Scottish country dancing school ‘exceeded expectations’

Fun, fitness and friendship were the order of the day in Milton yesterday morning, as the Royal Scottish Country Dance Society South Island Easter School drew to a close.

The slogan enshrined the goals of the traditional Celtic pastime, and all three elements had been delivered to the 100 attendees of the school in abundance during the weekend, event organiser Quentin Currall said.

All 100 dancers gathered at Milton’s Coronation Hall yesterday for the four-day school’s grand finale, the combined class ensemble.

The ensemble brought together beginner, intermediate and advanced groups for a final sequence of dances under instruction from the event’s three guest teachers, Helen Smythe, of Cambridge, Jeanette Watson, of Wellington, and Elaine Goldthorpe, of Kaiwaka.

Mr Currall said the weekend had gone smoothly, and had been "hugely enjoyed" by all.

"Covid has hampered Scottish country dancers’ efforts to get together and actually dance during the past year.

"The school has far exceeded expectations in terms of numbers, and has allowed those attending to simply enjoy dancing. We’re stoked with the enthusiasm of our visitors. We’ve done everything possible to make it a really good time for them and, looking at their smiles today, I think we have."

An eager practitioner of the 250-year-old art himself, Mr Currall said he had managed to enjoy a dance or two in between organisational duties.

"It may have been a mistake to try to organise and dance all at once, but I’ve had a great time learning from our fantastic teachers, and dancing the evenings away."

A group of dancers illustrates a teaching sequence during the Royal Scottish Country Dance...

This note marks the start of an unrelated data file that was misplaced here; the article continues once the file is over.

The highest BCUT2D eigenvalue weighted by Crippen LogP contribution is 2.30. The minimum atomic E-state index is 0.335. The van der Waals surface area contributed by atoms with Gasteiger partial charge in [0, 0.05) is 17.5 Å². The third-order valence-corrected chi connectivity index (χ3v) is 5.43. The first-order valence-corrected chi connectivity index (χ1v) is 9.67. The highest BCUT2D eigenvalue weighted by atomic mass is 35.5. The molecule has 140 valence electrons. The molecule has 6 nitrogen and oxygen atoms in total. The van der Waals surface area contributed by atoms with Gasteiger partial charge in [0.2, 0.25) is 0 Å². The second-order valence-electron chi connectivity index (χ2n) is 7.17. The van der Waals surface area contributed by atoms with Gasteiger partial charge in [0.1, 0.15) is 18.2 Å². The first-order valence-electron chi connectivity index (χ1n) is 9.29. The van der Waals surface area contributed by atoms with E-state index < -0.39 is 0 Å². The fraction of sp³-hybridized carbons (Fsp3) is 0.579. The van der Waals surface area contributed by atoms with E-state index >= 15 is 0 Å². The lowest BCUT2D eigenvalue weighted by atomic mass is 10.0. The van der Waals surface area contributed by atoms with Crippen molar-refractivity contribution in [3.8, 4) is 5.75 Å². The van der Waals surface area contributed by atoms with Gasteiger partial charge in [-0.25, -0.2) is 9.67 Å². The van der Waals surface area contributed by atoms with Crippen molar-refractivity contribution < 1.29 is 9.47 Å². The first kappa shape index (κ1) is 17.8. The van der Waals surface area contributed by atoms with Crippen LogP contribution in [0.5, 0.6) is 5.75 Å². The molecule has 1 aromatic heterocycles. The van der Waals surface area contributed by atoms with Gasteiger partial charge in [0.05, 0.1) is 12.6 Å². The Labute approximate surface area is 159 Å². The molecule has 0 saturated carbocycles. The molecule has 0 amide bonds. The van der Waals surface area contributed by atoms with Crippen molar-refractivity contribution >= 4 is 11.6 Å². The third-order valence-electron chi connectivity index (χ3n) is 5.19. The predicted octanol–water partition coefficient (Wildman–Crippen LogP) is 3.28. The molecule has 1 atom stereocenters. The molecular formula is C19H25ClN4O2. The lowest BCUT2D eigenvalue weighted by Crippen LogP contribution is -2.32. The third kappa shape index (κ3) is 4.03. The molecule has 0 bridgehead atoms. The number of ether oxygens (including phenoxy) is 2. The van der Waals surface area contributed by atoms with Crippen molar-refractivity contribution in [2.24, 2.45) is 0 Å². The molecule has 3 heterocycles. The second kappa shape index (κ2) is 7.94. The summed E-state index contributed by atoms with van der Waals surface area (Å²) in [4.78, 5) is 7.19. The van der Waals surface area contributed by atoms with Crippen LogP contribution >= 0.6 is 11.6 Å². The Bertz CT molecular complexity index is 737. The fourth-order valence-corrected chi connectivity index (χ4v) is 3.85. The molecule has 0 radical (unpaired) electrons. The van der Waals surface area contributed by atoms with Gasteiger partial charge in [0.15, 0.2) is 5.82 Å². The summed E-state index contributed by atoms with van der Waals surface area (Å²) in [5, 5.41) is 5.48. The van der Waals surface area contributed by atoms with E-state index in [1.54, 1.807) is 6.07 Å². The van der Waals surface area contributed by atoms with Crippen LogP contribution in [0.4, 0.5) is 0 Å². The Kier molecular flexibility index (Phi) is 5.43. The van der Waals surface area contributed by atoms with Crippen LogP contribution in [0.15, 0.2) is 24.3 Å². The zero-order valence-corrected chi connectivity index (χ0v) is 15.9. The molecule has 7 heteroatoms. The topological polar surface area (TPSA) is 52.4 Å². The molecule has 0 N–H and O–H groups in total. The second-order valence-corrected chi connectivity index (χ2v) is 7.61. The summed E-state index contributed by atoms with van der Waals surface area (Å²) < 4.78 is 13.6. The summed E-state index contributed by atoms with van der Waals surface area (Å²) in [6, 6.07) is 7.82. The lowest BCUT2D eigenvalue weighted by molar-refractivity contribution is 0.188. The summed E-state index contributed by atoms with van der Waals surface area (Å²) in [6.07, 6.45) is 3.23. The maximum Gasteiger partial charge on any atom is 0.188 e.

A group of dancers illustrates a teaching sequence during the Royal Scottish Country Dance Society South Island Easter School combined class ensemble at Milton Coronation Hall yesterday morning. Photo: Richard Davison.
True to its origins, the dance form was egalitarian in nature and emphasised social and educational elements, rather than performance and competition, he said.

"The more experienced dancers help the newer dancers master aspects of technique and it’s always a huge amount of fun. It’s very relaxed.

"It’s survived for so long partly because it has such great tunes, and partly because Scotland has an egalitarian dance tradition where the lairds and the tenant farmers and everybody danced together.

"People can challenge their brains and bodies, while enjoying fun, fitness and friendship."

Mrs Goldthorpe said she was impressed with the willingness of her group of relative beginners to learn.

"I had a small group of people who had done ceilidh dancing before, but not really Scottish country dancing.

"They learnt a slower dance called a Strathspey, and a senior dance on the programme last night, which they all managed, so they’ve done very well."

Add a Comment

Our journalists are your neighbours

We are the South's eyes and ears in crucial council meetings, at court hearings, on the sidelines of sporting events and on the frontline of breaking news.

As our region faces uncharted waters in the wake of a global pandemic, Otago Daily Times continues to bring you local stories that matter.

We employ local journalists and photographers to tell your stories, as other outlets cut local coverage in favour of stories told out of Auckland, Wellington and Christchurch.

You can help us continue to bring you local news you can trust by becoming a supporter.

Become a Supporter